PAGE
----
King Misanthrope (Henniker Brewing Company)
Style: Russian Imperial Stout aged on toasted Maple Wood cured with American whiskey
From: Henniker, NH
Part of the Off The Grid Series
Brewery’s Note: “Misanthrope: A person who dislikes humankind and avoids human society./ Bold, dark, strong, and unapologetic. King Misanthrope is a Russian Imperial Stout aged on house-toasted maple wood cured with American whiskey from Flag Hill Distillery in Lee, NH and is the 4th release in our Off the Grid Series. The king doesn’t care about your opinion or Untappd score, just let him drink his beer and get out of his face.”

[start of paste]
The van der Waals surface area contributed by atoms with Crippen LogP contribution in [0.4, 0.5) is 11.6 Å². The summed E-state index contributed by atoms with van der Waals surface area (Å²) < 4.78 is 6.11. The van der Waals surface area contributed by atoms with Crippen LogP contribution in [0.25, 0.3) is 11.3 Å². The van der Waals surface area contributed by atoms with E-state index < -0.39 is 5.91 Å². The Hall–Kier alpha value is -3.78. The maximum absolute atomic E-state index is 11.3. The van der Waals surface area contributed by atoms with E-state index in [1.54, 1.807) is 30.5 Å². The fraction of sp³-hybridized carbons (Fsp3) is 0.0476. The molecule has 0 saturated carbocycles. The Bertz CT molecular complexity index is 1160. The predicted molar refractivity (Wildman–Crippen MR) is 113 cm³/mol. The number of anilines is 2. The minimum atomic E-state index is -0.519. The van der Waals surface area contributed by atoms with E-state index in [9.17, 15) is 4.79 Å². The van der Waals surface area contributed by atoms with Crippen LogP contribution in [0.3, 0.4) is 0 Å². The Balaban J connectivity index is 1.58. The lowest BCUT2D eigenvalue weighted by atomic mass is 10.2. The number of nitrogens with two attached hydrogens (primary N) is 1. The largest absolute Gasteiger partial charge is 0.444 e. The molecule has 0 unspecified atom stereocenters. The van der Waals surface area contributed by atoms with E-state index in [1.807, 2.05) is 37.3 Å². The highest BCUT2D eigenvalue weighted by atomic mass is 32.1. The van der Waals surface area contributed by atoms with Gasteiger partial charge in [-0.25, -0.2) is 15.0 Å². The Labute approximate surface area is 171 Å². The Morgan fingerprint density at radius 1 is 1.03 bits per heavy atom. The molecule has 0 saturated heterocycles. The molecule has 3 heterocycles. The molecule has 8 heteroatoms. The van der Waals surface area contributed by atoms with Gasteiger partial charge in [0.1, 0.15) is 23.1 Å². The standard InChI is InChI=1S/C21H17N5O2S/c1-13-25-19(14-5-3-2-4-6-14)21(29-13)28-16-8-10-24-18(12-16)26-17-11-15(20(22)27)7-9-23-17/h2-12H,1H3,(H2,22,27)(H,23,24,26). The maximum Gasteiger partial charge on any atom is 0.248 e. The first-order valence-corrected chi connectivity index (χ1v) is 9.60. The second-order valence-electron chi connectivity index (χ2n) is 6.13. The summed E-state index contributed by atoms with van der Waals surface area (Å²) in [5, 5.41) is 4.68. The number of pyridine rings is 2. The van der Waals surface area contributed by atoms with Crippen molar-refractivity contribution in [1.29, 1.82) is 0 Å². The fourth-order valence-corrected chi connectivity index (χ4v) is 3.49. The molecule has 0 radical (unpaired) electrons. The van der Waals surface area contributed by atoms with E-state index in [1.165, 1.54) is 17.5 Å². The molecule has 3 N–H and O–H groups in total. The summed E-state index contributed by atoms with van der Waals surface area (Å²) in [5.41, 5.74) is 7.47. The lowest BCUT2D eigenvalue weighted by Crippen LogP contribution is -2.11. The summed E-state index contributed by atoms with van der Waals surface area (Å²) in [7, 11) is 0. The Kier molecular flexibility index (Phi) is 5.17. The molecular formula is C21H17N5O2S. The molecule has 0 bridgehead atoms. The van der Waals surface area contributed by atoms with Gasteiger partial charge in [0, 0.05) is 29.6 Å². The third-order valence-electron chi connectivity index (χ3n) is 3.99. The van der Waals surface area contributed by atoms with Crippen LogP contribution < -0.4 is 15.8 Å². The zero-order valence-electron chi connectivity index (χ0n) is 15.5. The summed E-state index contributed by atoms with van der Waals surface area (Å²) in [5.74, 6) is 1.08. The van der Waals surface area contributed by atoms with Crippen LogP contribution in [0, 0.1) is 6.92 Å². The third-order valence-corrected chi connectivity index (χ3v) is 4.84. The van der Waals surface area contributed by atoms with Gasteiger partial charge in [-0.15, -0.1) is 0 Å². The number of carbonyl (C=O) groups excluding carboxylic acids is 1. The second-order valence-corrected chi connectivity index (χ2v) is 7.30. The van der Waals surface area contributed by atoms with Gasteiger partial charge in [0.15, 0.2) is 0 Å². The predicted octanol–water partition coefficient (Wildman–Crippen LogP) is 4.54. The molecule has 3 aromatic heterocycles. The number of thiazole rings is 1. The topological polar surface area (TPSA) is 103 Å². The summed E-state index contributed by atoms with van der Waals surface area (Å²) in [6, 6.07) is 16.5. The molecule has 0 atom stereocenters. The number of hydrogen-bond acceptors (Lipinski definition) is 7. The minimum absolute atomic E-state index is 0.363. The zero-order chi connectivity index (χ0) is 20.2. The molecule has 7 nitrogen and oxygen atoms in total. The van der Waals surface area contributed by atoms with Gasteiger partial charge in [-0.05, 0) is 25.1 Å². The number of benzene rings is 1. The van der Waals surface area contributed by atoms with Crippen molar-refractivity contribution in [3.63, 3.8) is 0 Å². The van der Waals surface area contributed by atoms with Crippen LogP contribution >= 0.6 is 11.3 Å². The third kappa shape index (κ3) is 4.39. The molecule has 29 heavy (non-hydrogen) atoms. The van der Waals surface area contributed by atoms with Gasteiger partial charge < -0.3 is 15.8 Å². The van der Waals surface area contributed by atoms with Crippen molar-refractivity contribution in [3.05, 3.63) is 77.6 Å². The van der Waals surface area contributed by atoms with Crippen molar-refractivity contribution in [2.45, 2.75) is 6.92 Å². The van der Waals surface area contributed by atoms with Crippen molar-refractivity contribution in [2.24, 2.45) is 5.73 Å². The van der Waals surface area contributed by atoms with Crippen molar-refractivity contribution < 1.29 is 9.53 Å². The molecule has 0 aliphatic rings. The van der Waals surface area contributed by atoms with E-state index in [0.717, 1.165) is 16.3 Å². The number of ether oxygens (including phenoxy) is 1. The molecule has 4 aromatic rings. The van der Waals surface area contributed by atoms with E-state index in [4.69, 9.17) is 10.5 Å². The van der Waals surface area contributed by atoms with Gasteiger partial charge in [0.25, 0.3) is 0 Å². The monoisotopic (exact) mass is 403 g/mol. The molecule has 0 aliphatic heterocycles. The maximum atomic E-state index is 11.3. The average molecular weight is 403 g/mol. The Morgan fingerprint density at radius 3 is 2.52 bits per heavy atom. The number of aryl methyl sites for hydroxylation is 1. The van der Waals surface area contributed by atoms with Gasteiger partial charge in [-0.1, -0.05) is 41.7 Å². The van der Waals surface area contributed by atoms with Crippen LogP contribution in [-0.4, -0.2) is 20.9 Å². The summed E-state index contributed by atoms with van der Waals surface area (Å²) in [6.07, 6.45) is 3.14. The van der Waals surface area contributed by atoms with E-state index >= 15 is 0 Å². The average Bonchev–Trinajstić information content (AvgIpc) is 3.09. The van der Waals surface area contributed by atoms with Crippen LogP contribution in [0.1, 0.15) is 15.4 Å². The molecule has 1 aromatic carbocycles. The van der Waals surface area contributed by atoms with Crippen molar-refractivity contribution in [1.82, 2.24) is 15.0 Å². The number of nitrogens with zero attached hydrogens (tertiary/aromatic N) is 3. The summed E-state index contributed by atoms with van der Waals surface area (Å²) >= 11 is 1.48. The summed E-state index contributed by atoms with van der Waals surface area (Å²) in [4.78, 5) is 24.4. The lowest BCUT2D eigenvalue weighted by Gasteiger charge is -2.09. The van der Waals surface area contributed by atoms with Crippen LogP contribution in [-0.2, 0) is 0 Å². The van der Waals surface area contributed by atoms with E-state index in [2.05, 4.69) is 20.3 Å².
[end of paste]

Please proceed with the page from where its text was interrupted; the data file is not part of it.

The beer pours out as thick and syrupy midnight, but appears svelter, and more attenuated than others in the style. It pours with a thin cap of pale tan bubbles that wither to a scrim. When splashed against the glass the beer leaves a very thin wall of straight bubble bars, which slide quickly away but leave thin strands of lacing surrounded with polka-dots and a thick, shimmering mirage of alcoholic legs. The beer is opaque and I should stop mentioning this fact for reviews such as these. It looks regal, dark, and brooding in its glass, yet composed and in shape. On the nose, the beer smells of wet, dark roast coffee grounds littered over the forest floor after a rain storm. There is a hint of moss, some wet leaves, and as you shove your nose into it, there’s booze, some cocoa powder, and a staler can of Maxwell House regular coffee. It’s a subtler, more compact nose for a RIS, but it packs a lot into the scent it carries. I think I get hints of toasted woodiness right at the start of the sniff, and there are definite nuances of mallow and nougat, but other than that the wood is definitely a ghost-player in the nose. On the tongue, the beer tastes a little boozy on the first sip, slowly working out into rich dark chocolate sweetness that mingles with slight caramel bread and rich dark fruit coffee notes. The coffee slowly works a bitter roast into the taste, taking it’s time before establishing a lasting, slightly harsh bitterness that takes on herbal hop bitters and bit of tea-like tannin that must be coming from the wood. The front of the sip develops nuances of dark fruit coffee acidity as I sip it, and some of that blends with the coffee roast and dark chocolate on the finish. The aftertaste is where the harsh, nearly flavorless bitters congeal, forcing you to take another sip and relieve yourself in the rich complexities of beginning of the sip. The start of the sip is decidedly English malts in its bent, developing rich nuttiness alongside roasted bread crusts, and other delicacies that are reminiscent of a good English brown or porter, while the booze on the very start and backend, alongside the bitters lend the beer a more American bent. In the mouth, the beer feels on the fullest side of medium, traveling into a heavier body. It is decidedly svelte and attenuated for its weight class, but it definitely carries some girth. It offers a mild carbonation, but the booze and roast give the tongue a gentle scrub and leave it shiny clean, while the back feels a little sticky and burnt. The beer is easy to drink, and quite a pleasure to drink, too. In very broad strokes, this tastes like something Samuel Smith would put out of their lineup. Something about the overall flavor profile just screams Samuel Smith at me, and just in case you are wondering, that is not a bad thing at all. The bitterness of the taste loses its bite as the beer warms, and even with the bitters it is lovely to slowly sip. King Misanthrope is complex, but not something that demands to be drank in quiet contemplation. This is a superb beer for fireside chats, or after dinner discussions. My gripe is that the toasted maple wood soaked in whiskey seems to be conspicuously absent from the taste. Perhaps it is just a subtle flavoring that is masterfully integrated in with the rest, but to me this just tastes like a killer RIS without any additions. I think this is a perfect beer to sit on, as the bitters are still fresh and the booze is a touch hot, but all in all this is a delicious, ‘simple’ (as far as one can be) RIS. Henniker is excelling at wonderful renditions of classic styles thus far, and I’m excited to watch as their portfolio expands. If I wanted to complain, I would say I wanted more wood or whiskey character, but as is the beer is really a delight to drink, so I think they are okay with leaving this as is. Great beer.